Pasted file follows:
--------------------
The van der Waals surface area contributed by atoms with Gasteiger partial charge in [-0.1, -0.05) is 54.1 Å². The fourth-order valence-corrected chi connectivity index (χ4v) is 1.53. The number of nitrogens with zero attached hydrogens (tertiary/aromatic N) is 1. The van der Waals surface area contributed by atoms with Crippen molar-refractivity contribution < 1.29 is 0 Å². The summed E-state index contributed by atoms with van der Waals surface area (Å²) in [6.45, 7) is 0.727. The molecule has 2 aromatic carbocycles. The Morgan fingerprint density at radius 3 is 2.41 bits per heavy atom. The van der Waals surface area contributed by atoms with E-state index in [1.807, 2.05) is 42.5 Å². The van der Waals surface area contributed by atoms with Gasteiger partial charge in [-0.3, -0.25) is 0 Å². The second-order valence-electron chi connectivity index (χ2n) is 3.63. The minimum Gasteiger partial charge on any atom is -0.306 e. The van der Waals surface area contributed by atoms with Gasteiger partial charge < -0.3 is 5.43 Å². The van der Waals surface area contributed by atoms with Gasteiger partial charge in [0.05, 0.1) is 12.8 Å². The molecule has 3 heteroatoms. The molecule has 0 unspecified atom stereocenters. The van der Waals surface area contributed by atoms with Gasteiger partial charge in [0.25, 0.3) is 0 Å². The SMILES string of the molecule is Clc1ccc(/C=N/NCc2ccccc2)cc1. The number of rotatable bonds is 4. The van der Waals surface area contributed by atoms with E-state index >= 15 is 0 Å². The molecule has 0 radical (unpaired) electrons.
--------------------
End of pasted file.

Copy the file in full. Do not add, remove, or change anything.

The van der Waals surface area contributed by atoms with Gasteiger partial charge in [-0.1, -0.05) is 54.1 Å². The fourth-order valence-corrected chi connectivity index (χ4v) is 1.53. The number of nitrogens with zero attached hydrogens (tertiary/aromatic N) is 1. The van der Waals surface area contributed by atoms with Crippen molar-refractivity contribution < 1.29 is 0 Å². The summed E-state index contributed by atoms with van der Waals surface area (Å²) in [6.45, 7) is 0.727. The molecule has 2 aromatic carbocycles. The Morgan fingerprint density at radius 3 is 2.41 bits per heavy atom. The van der Waals surface area contributed by atoms with E-state index in [1.807, 2.05) is 42.5 Å². The van der Waals surface area contributed by atoms with Gasteiger partial charge in [-0.3, -0.25) is 0 Å². The second-order valence-electron chi connectivity index (χ2n) is 3.63. The minimum Gasteiger partial charge on any atom is -0.306 e. The van der Waals surface area contributed by atoms with Gasteiger partial charge < -0.3 is 5.43 Å². The van der Waals surface area contributed by atoms with Gasteiger partial charge in [0.05, 0.1) is 12.8 Å². The molecule has 3 heteroatoms. The molecule has 0 unspecified atom stereocenters. The van der Waals surface area contributed by atoms with Gasteiger partial charge in [0.25, 0.3) is 0 Å². The SMILES string of the molecule is Clc1ccc(/C=N/NCc2ccccc2)cc1. The number of rotatable bonds is 4. The van der Waals surface area contributed by atoms with E-state index >= 15 is 0 Å². The molecule has 0 radical (unpaired) electrons.